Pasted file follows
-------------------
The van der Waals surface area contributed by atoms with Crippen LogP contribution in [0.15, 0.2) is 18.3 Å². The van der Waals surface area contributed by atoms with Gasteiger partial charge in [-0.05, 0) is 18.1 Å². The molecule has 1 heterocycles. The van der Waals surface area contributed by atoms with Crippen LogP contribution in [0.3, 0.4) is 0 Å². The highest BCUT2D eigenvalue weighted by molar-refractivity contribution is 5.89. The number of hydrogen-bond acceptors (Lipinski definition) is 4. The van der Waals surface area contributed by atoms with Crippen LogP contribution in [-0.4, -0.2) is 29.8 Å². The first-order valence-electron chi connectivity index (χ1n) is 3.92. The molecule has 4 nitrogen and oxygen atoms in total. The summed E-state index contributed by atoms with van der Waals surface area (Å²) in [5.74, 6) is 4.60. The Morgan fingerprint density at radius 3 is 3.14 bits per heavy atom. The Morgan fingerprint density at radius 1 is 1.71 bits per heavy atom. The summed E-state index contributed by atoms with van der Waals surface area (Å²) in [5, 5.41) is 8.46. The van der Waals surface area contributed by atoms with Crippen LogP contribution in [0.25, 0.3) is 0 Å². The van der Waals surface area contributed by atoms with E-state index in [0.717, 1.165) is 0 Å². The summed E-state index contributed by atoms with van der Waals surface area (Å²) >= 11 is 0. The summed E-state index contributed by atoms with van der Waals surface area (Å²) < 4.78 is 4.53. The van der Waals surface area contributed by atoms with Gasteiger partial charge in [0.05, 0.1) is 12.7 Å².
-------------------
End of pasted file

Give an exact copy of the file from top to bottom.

The van der Waals surface area contributed by atoms with Crippen LogP contribution in [0.15, 0.2) is 18.3 Å². The van der Waals surface area contributed by atoms with Gasteiger partial charge in [-0.05, 0) is 18.1 Å². The molecule has 1 heterocycles. The van der Waals surface area contributed by atoms with Crippen LogP contribution in [0.3, 0.4) is 0 Å². The highest BCUT2D eigenvalue weighted by molar-refractivity contribution is 5.89. The number of hydrogen-bond acceptors (Lipinski definition) is 4. The van der Waals surface area contributed by atoms with Crippen LogP contribution in [-0.4, -0.2) is 29.8 Å². The first-order valence-electron chi connectivity index (χ1n) is 3.92. The molecule has 4 nitrogen and oxygen atoms in total. The summed E-state index contributed by atoms with van der Waals surface area (Å²) in [5.74, 6) is 4.60. The Morgan fingerprint density at radius 3 is 3.14 bits per heavy atom. The Morgan fingerprint density at radius 1 is 1.71 bits per heavy atom. The summed E-state index contributed by atoms with van der Waals surface area (Å²) in [5, 5.41) is 8.46. The van der Waals surface area contributed by atoms with Crippen LogP contribution in [0.25, 0.3) is 0 Å². The van der Waals surface area contributed by atoms with E-state index in [0.717, 1.165) is 0 Å². The summed E-state index contributed by atoms with van der Waals surface area (Å²) >= 11 is 0. The summed E-state index contributed by atoms with van der Waals surface area (Å²) < 4.78 is 4.53. The van der Waals surface area contributed by atoms with Gasteiger partial charge in [0.05, 0.1) is 12.7 Å².